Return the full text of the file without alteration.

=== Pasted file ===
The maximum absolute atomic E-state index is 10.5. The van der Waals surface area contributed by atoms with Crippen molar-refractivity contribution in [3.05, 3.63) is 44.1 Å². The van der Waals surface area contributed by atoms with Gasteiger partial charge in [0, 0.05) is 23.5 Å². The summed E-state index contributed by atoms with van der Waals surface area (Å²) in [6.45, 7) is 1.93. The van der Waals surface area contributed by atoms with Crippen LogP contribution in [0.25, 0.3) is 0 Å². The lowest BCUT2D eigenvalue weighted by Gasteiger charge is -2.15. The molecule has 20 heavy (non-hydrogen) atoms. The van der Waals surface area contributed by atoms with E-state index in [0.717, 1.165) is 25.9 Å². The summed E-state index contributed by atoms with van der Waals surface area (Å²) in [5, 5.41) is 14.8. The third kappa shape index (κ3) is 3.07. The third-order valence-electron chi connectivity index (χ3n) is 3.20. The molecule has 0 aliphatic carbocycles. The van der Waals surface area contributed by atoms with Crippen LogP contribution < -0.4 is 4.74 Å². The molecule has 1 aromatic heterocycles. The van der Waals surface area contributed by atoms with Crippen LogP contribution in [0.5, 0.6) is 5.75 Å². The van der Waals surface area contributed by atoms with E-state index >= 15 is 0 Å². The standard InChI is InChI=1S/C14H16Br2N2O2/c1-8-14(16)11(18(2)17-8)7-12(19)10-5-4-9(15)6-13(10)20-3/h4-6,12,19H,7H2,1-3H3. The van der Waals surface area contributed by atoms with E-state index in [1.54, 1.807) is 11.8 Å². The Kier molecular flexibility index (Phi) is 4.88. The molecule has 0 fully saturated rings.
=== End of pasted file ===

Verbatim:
The maximum absolute atomic E-state index is 10.5. The van der Waals surface area contributed by atoms with Crippen molar-refractivity contribution in [3.05, 3.63) is 44.1 Å². The van der Waals surface area contributed by atoms with Gasteiger partial charge in [0, 0.05) is 23.5 Å². The summed E-state index contributed by atoms with van der Waals surface area (Å²) in [6.45, 7) is 1.93. The van der Waals surface area contributed by atoms with Crippen LogP contribution in [0.25, 0.3) is 0 Å². The lowest BCUT2D eigenvalue weighted by Gasteiger charge is -2.15. The molecule has 20 heavy (non-hydrogen) atoms. The van der Waals surface area contributed by atoms with E-state index in [0.717, 1.165) is 25.9 Å². The summed E-state index contributed by atoms with van der Waals surface area (Å²) in [5, 5.41) is 14.8. The third kappa shape index (κ3) is 3.07. The third-order valence-electron chi connectivity index (χ3n) is 3.20. The molecule has 0 aliphatic carbocycles. The van der Waals surface area contributed by atoms with Crippen LogP contribution < -0.4 is 4.74 Å². The molecule has 1 aromatic heterocycles. The van der Waals surface area contributed by atoms with Crippen LogP contribution in [0.5, 0.6) is 5.75 Å². The van der Waals surface area contributed by atoms with E-state index >= 15 is 0 Å². The standard InChI is InChI=1S/C14H16Br2N2O2/c1-8-14(16)11(18(2)17-8)7-12(19)10-5-4-9(15)6-13(10)20-3/h4-6,12,19H,7H2,1-3H3. The van der Waals surface area contributed by atoms with E-state index in [1.54, 1.807) is 11.8 Å². The Kier molecular flexibility index (Phi) is 4.88. The molecule has 0 fully saturated rings.